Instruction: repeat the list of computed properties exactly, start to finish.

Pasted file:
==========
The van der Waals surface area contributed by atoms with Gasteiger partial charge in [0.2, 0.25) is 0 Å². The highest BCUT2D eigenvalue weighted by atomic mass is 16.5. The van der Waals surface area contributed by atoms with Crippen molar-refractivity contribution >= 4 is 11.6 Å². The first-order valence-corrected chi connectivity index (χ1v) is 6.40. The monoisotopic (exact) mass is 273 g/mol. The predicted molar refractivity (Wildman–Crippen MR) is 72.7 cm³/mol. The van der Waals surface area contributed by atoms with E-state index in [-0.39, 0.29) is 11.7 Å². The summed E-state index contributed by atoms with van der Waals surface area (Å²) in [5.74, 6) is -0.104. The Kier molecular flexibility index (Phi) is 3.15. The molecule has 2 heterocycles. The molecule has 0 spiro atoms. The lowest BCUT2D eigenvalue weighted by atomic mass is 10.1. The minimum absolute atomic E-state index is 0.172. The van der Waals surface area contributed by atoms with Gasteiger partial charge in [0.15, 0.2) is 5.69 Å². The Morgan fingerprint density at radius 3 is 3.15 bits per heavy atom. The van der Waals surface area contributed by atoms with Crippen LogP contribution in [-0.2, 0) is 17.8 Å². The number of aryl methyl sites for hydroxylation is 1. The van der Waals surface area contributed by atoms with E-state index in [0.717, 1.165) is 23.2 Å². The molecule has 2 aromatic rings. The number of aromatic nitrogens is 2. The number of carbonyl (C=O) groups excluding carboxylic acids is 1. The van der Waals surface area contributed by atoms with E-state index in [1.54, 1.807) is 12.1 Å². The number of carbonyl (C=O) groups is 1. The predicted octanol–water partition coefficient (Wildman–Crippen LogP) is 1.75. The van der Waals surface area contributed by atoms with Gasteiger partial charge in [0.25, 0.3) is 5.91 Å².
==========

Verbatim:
The van der Waals surface area contributed by atoms with Gasteiger partial charge in [0.2, 0.25) is 0 Å². The highest BCUT2D eigenvalue weighted by atomic mass is 16.5. The van der Waals surface area contributed by atoms with Crippen molar-refractivity contribution >= 4 is 11.6 Å². The first-order valence-corrected chi connectivity index (χ1v) is 6.40. The monoisotopic (exact) mass is 273 g/mol. The predicted molar refractivity (Wildman–Crippen MR) is 72.7 cm³/mol. The van der Waals surface area contributed by atoms with E-state index in [-0.39, 0.29) is 11.7 Å². The summed E-state index contributed by atoms with van der Waals surface area (Å²) in [5.74, 6) is -0.104. The Kier molecular flexibility index (Phi) is 3.15. The molecule has 2 heterocycles. The molecule has 0 spiro atoms. The lowest BCUT2D eigenvalue weighted by atomic mass is 10.1. The minimum absolute atomic E-state index is 0.172. The van der Waals surface area contributed by atoms with Gasteiger partial charge in [0.15, 0.2) is 5.69 Å². The Morgan fingerprint density at radius 3 is 3.15 bits per heavy atom. The van der Waals surface area contributed by atoms with Crippen LogP contribution in [-0.2, 0) is 17.8 Å². The number of aryl methyl sites for hydroxylation is 1. The van der Waals surface area contributed by atoms with E-state index in [0.717, 1.165) is 23.2 Å². The molecule has 2 aromatic rings. The number of aromatic nitrogens is 2. The number of carbonyl (C=O) groups excluding carboxylic acids is 1. The van der Waals surface area contributed by atoms with E-state index in [1.54, 1.807) is 12.1 Å². The number of carbonyl (C=O) groups is 1. The predicted octanol–water partition coefficient (Wildman–Crippen LogP) is 1.75. The van der Waals surface area contributed by atoms with Gasteiger partial charge in [0.25, 0.3) is 5.91 Å².